The author organizes his material in chapters that move tellingly through various characteristics of the relation of evolution to economics. It is a difficult text for the nonbiologist; nevertheless, it is accessible to the general reader. Even though the significance of such observations as increased phosphorus in the atmosphere is not immediately apparent to the untutored, it is explained by the text. The style is discursive rather than technical.
Observations and comment in the text, obviously addressed to the intended audience of biologists, are supported by generous citations from the work of fellow biologists. Refreshingly, these studies are not always taken at face value but provoke Vermeij into differing interpretations of the results. It is within this context that exceptional insights into human economic activity are revealed. Application of a particular observation to human species, however, is not singled out but remains embedded in the exposition. These interpretations reward the diligent economist for persistence in reading what sometimes feels like a foreign language.
It is unfortunate that the author’s summations in the last chapter lack the subtle complexity of the earlier comprehensive treatment. It is in this section that Vermeij intends to illustrate the uses for social policy in his tale of how natural communities have dealt with resource limitations. His abstractions, however, omit the geological time dimension that illuminates the detailed presentation. Additionally, nowhere do we find here an analysis of his earlier statement, “Most students of human history attribute the great economic advances of our species to human action and social circumstances….Factors over which people have little control – climate, volcanic eruptions, earthquakes floods and the like are either dismissed as unimportant or blamed for economic disruption.” Nor do we find in it an explanation of the statement, “I am more inclined to the view that postglacial systems ecosystems in the Middle East and China, where agriculture first originated, became more productive as growing seasons lengthened, summer temperatures rose, and rainfall increased,” indicating an emphasis on the conjuncture of a favorable moment in the environment to date human agriculture.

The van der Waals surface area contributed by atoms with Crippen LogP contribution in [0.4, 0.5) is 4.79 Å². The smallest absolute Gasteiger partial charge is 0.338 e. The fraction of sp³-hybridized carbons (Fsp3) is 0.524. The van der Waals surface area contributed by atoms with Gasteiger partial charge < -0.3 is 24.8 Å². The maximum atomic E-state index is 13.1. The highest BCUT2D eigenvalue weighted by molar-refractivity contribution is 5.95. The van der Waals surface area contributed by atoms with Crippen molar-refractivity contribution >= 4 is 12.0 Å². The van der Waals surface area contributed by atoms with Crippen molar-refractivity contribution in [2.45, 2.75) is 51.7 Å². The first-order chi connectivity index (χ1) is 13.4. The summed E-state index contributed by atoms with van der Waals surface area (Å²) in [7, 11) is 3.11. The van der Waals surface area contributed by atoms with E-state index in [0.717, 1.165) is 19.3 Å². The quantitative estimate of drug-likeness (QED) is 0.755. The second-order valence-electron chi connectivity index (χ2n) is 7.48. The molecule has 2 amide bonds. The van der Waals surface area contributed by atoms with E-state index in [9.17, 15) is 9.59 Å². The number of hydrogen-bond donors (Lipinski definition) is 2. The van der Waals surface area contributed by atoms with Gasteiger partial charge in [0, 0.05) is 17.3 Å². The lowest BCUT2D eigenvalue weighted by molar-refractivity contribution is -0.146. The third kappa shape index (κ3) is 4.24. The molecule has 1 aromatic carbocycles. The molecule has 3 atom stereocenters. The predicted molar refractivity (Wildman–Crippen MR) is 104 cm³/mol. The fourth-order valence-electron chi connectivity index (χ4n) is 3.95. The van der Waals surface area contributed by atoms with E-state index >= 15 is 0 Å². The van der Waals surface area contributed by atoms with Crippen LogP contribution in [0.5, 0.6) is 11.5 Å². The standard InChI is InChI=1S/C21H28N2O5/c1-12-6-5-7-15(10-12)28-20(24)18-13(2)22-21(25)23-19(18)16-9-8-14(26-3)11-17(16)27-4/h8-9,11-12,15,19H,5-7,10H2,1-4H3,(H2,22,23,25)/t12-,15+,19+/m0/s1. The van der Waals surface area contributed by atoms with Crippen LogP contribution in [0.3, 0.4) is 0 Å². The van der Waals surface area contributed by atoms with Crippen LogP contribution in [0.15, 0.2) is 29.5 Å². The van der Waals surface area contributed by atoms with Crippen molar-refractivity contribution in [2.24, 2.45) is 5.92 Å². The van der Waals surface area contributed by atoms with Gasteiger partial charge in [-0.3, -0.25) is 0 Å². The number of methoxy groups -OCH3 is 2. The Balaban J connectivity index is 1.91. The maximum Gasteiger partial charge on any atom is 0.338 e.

It is the intertwining of earth’s history with opportunities for change in living species that provide the sweep of this work. The narrative teems with life and enables us to feel the throbbing universe of which we are part. The summation falls short of fulfilling the author’s promise to show the economic control that affects and responds adaptively to conditions on the longest and largest scale of time and space possible. It is only in the detailed presentation that the author transforms our perception of change as disturbances from equilibriums to that of adaptive response to an ongoing process. Vermeij has demonstrated in this work the importance of orthodox economists and biologists learning from each others’ disciplines, even as Darwin once found in the writing of the British economist Malthus the concept of life as the struggle for survival.